jlink
Tuesday, January 28, 2020

“Yeshiva Week” is here! What a great opportunity to recognize and reward the hard work of our youth (gulp). Jokes aside, I do wish those who are planning to get away, safe travels and much enjoyment. This time of year always reminds me of the famous 1990 movie “Home Alone,” where an 8-year-old rambunctious kid was forced to protect his house from a pair of burglars when he was accidentally left home alone by his family during vacation. Reminder to make sure all kids are “accounted” for before you leave your home!

Speaking of accounting, I certainly won’t get into the debates about how “Yeshiva Week” – which is paradoxically more than a week - has turned into a costly phenomenon in American Jewish life. There is an absurd amount of pressure on families to travel at this time, often more than just somewhere more temperate. Between yeshiva tuitions, costly summer camps and the already expensive cost of living, many families are plagued with yet another layer of expense to contend with.

From my vantage point in the mortgage business, I routinely see how the average family is not able to endure the myriad of expenditures without help from family or loans. The point of this article is merely to convey to those who might be feeling some added stress at this time of year that they are not “alone.” Many of your friends and neighbors are feeling the same constraints – with some exercising more restraint. I do recognize and support those households who can afford, and want to experience, extravagant vacations - you can and should, without having to feel bad or guilty for the opportunities. However, for others who choose not to, regardless of the reason, know that you are in good company.

For many, these travels and travails do not come without a cost. Non-mortgage debt in the United States is at record-breaking levels again. Additionally, the auto and student loan industries are warning about disturbing repayment trends and delinquencies, while debt continues to mount. Does that mean we are going to have another crash or recession? I doubt it. It does mean that many people are spending money they don’t have, on things that they want or need. It also means that, for the most part, people are not using their debt wisely. This point should not go understated.

I am reminded of an occurrence when a past client inquired about refinancing her mortgage. While we were getting reacquainted, I pulled her records and began reviewing her numbers. Her mortgage balance was surprisingly lower than it should have been. She proudly told me that she was working hard to pre-pay the principal more quickly because she was averse to debt. She is an accountant by trade and runs the office of her husband’s business, so she is very hands-on with their personal and business finances. That said, she noted, they did have to take on more expenses for equipment and services, which caused them to accumulate close to $50,000 in credit card balances.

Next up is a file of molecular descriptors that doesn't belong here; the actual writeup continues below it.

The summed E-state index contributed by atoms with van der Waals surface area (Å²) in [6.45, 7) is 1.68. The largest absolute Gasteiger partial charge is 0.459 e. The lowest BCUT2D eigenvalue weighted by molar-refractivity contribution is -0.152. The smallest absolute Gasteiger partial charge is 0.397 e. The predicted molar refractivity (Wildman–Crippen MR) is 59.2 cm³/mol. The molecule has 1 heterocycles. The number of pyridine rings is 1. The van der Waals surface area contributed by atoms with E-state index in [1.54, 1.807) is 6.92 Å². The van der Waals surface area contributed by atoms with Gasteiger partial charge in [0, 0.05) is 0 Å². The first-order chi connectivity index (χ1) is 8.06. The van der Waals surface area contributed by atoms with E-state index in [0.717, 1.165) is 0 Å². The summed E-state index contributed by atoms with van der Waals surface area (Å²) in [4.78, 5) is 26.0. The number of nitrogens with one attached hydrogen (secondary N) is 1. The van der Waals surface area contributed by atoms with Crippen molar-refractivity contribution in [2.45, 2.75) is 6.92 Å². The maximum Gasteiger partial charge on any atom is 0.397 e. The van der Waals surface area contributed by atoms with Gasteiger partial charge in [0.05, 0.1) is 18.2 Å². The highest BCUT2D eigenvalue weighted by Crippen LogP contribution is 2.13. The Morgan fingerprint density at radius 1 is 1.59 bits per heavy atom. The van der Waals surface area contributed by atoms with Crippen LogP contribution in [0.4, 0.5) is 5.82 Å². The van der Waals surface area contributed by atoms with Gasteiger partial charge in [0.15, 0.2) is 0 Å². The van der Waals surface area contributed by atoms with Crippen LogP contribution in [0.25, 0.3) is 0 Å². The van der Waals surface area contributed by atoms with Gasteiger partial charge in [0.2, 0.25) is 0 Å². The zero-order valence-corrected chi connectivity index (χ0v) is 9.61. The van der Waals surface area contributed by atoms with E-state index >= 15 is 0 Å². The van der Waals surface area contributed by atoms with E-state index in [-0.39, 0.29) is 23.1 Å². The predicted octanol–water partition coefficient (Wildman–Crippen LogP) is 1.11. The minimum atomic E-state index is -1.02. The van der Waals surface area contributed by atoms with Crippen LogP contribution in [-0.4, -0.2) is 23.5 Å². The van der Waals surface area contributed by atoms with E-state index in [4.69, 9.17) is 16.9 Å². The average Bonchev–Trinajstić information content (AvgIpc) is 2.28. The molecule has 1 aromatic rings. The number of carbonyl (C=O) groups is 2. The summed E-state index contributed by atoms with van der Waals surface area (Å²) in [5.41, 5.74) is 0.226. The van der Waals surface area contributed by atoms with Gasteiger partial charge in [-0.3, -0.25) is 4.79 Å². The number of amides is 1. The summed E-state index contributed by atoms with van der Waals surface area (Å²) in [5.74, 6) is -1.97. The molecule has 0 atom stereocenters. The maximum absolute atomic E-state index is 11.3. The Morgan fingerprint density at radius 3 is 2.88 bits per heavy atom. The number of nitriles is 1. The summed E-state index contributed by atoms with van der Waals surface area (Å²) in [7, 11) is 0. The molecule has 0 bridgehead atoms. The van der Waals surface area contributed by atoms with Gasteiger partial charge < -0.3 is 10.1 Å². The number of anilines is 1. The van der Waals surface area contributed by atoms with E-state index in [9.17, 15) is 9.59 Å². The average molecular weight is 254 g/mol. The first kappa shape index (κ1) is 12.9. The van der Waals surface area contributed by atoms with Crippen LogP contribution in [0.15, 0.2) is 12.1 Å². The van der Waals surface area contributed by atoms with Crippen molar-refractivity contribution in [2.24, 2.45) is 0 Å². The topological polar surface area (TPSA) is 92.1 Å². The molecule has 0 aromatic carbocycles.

I was taken aback when I heard about the credit card debt. Here she was, pre-paying hundreds of dollars a month of a 4.50% mortgage rate, while at the same time barely making minimum payments on double-digit loanshark credit card balances. It reminded me that sometimes people get drawn into a situation and don’t think about the macro picture while handling the particulars on the frontline. It is ubiquitous. As most financial advisers will confirm, mortgage debt is one of the most favorable obligations to have. I know that sounds funny to read, and I agree that no liability is “favorable,” but if you need to borrow money, it offers the “best bang for the buck” with the most benefits, too. Hopefully, this is a reminder to everyone to manage your debt wisely regardless of how it was incurred.

No matter where you find yourself this time of year, if you do have the good fortune of spending time with your family, I encourage you to treasure the opportunity. There is no cost to truly give of yourself, and it is time that will reap countless rewards. The backdrop is irrelevant because what matters most is that you be present and “in the moment,” maximizing your time with loved ones. At the age of 119, God willing, no one will ever regret not going to a specific destination, but they may very likely feel remorse for not taking advantage of the precious moments they did have with their loved ones – regardless of the setting. Wishing each of you a truly memorable vacation!

Shout out and Happy Birthday to Gitty Eisner, Jordan Glick, Ari Greene, Yossi Kaufman, Dena Kaye, Kobi Zaken and Zohar Zamir


Shmuel Shayowitz (NMLS#19871) is President and Chief Lending Officer at Approved Funding, a privately held local mortgage banker and direct lender. Approved Funding is a mortgage company offering competitive interest rates as well as specialty niche programs on all types of Residential and Commercial properties. Shmuel has over 20 years of industry experience, including licenses and certifications as a certified mortgage underwriter, residential review appraiser, licensed real estate agent, and direct FHA specialized underwriter. He can be reached via email at [email protected]